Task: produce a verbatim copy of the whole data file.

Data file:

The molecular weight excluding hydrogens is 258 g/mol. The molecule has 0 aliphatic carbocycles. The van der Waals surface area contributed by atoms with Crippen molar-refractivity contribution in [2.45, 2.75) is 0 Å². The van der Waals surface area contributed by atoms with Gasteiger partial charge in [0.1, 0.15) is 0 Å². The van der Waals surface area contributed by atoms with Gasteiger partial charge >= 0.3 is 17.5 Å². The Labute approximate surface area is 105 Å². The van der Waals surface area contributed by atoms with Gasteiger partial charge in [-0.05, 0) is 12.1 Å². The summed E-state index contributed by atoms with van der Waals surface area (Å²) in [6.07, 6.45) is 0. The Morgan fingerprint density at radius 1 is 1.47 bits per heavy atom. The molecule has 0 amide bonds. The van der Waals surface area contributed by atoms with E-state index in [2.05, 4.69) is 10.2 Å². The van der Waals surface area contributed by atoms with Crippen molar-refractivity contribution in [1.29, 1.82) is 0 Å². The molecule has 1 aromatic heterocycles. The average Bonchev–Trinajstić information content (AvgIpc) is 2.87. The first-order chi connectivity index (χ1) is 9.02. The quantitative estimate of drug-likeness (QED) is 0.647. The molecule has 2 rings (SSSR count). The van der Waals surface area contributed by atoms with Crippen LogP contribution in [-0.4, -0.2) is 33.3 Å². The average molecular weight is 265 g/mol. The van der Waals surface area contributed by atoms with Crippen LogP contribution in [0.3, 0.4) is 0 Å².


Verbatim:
The molecular weight excluding hydrogens is 258 g/mol. The molecule has 0 aliphatic carbocycles. The van der Waals surface area contributed by atoms with Crippen molar-refractivity contribution in [2.45, 2.75) is 0 Å². The van der Waals surface area contributed by atoms with Gasteiger partial charge in [0.1, 0.15) is 0 Å². The van der Waals surface area contributed by atoms with Gasteiger partial charge >= 0.3 is 17.5 Å². The Labute approximate surface area is 105 Å². The van der Waals surface area contributed by atoms with Gasteiger partial charge in [-0.05, 0) is 12.1 Å². The summed E-state index contributed by atoms with van der Waals surface area (Å²) in [6.07, 6.45) is 0. The Morgan fingerprint density at radius 1 is 1.47 bits per heavy atom. The molecule has 0 amide bonds. The van der Waals surface area contributed by atoms with E-state index in [2.05, 4.69) is 10.2 Å². The van der Waals surface area contributed by atoms with Crippen molar-refractivity contribution in [1.29, 1.82) is 0 Å². The molecule has 1 aromatic heterocycles. The average Bonchev–Trinajstić information content (AvgIpc) is 2.87. The first-order chi connectivity index (χ1) is 9.02. The quantitative estimate of drug-likeness (QED) is 0.647. The molecule has 2 rings (SSSR count). The van der Waals surface area contributed by atoms with Crippen LogP contribution in [-0.4, -0.2) is 33.3 Å². The average molecular weight is 265 g/mol. The van der Waals surface area contributed by atoms with Crippen LogP contribution in [0.3, 0.4) is 0 Å².